20/03/2013 08:44 GMT | Updated 15/05/2013 06:12 BST

An App Store Coming to Your Door

The world of consumer app stores has quickly dominated the delivery of software applications across a variety of different platforms. Started by Apple for the iPhone, it has quickly spread; even the iMac, that staple of static computing, no longer has a DVD or CD drive integrated into its sleek look. Not only have app stores replaced the slow and expensive world of physical CDs, we now expect the application to install itself and work immediately. This brilliantly convenient consumption model has driven billions of downloads from Apple alone and kick started an entire resurgence in application programming by anyone with the skills, commitment and an eye for an ever decreasing gap in the market.

The enterprise applications world and specifically many IT professionals have eyed this development with a mix of envy, nervousness and trepidation. On one hand wouldn't it be great if after your CEO buys a new company that integration was a simple visit to your online store CTRL C, CTRL V and you're back to playing Angry Birds, job done. Albeit with the inevitable feeling that if it's become that easy maybe you'll have a lot more time on your hands to play Angry Birds in the future.

But will it really be that simple? There are enterprise app stores that purport to do this, but in many cases the parallel falls apart once you have downloaded the app. In the consumer world we are downloading an app onto a tightly controlled platform (or let's say 5 or 6 variants) Apple, IOS and OSX, Windows, Android, HTML and latterly RIM. Either way working your way through 4 or 5, or maybe 6 application environments to standardise the delivery of millions of applications is a small price to pay for the scale economics. The app store not only replaces the downloading of the app (i.e. the CD) but also the installing and configuration so you're up and running in no time.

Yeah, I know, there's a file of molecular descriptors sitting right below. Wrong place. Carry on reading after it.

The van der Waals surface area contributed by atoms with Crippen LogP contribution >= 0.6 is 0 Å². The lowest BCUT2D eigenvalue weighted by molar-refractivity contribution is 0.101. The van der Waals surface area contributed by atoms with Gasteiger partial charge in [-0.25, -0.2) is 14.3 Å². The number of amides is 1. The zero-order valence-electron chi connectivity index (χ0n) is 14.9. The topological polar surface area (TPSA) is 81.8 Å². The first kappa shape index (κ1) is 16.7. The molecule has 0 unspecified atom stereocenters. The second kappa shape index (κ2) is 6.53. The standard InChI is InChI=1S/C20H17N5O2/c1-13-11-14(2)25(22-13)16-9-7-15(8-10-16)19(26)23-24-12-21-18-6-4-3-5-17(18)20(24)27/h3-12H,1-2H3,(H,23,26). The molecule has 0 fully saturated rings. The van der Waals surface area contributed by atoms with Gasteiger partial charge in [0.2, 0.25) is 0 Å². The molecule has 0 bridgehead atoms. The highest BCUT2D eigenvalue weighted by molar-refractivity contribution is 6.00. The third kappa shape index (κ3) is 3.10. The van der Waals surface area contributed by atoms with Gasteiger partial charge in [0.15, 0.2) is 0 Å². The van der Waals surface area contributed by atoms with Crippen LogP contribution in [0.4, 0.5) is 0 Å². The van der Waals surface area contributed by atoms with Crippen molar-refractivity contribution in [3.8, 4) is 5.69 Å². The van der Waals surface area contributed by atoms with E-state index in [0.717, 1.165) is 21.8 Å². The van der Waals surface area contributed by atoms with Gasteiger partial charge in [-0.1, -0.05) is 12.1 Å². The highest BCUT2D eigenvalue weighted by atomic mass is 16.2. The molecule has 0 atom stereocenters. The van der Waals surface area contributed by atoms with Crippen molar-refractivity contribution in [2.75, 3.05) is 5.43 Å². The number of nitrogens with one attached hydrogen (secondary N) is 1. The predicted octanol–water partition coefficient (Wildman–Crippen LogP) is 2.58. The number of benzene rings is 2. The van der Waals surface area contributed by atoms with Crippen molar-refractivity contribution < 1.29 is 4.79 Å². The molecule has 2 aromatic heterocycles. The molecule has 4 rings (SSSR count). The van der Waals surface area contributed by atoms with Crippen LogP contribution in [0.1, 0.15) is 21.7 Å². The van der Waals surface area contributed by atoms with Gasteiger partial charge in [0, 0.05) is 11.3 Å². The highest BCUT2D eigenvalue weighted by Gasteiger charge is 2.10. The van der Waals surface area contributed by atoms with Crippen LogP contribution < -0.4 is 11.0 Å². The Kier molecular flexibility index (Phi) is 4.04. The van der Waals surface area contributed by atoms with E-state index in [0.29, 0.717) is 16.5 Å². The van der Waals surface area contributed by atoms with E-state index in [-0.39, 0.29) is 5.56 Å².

The challenge of the enterprise app store

For this model to work in the world of corporate IT, you not only need to deliver a 'package' but install and configure it to some level. Otherwise you are simply replacing a small part of the problem (i.e. the acquisition of the application license). For the enterprise app store to make a difference it also needs to help simplify the IT infrastructure, its creation, offering scale and security in equal measure. This not only helps the app developers create greater opportunity, but it also aids the beleaguered IT professional who, in order to meet the demands of the new multi-platform mobile IT edge, needs to greatly simplify their infrastructure regardless of what else they may have on their mind.

The challenge with most app stores aimed at the enterprise is that they either do nothing to help with the infrastructure i.e. they are straightforward images or only use the internet as an access method because it's simple and maximises the market you can reach. However, for the typical corporate IT manager the app store is fraught with 'what if's and concerns; where is my data exactly, is it mine or can you move it, how do I secure content that is private from my corporate web presence; or, unified communication is great but how do I use it to call outside my corporate network of connected devices, without becoming a phone company? These concerns are fed by those with the most to lose; typically the consultants and tin shifters who have grown fat on years of slow laborious IT projects.

So what's the answer? The IT professional wants to simplify infrastructure, but bunging it all out onto the Internet is simply a step too far, especially in Europe where member states have strict requirements on data sovereignty and if not that then the tax man does.

The SDN opportunity

The answer lies in the less well known, and very dry but emerging world of Software Defined Networking (SDN), which is facilitating the convergence of computing and networks on a massive scale. When the the network and the computing are automated it allows service providers to create sophisticated, automated solutions that allow the IT professional to know where their data is, maintain data confidentiality and integrity and generally retain control. But also it means service providers are able to layer on automation and crucially integrate the app with the infrastructure thereby going a long way to replicating the world of the smartphone app store in the enterprise space.

It's very much in its infancy, but the ability to create a sophisticated ICT solution without compromise, eliminating painful and slow IT projects and instead being able to react with fast IT solutions may yet convince your CEO to let you carrying on playing Angry Birds. After all,l if you're smart it's simply ALT TAB and no one will everknow.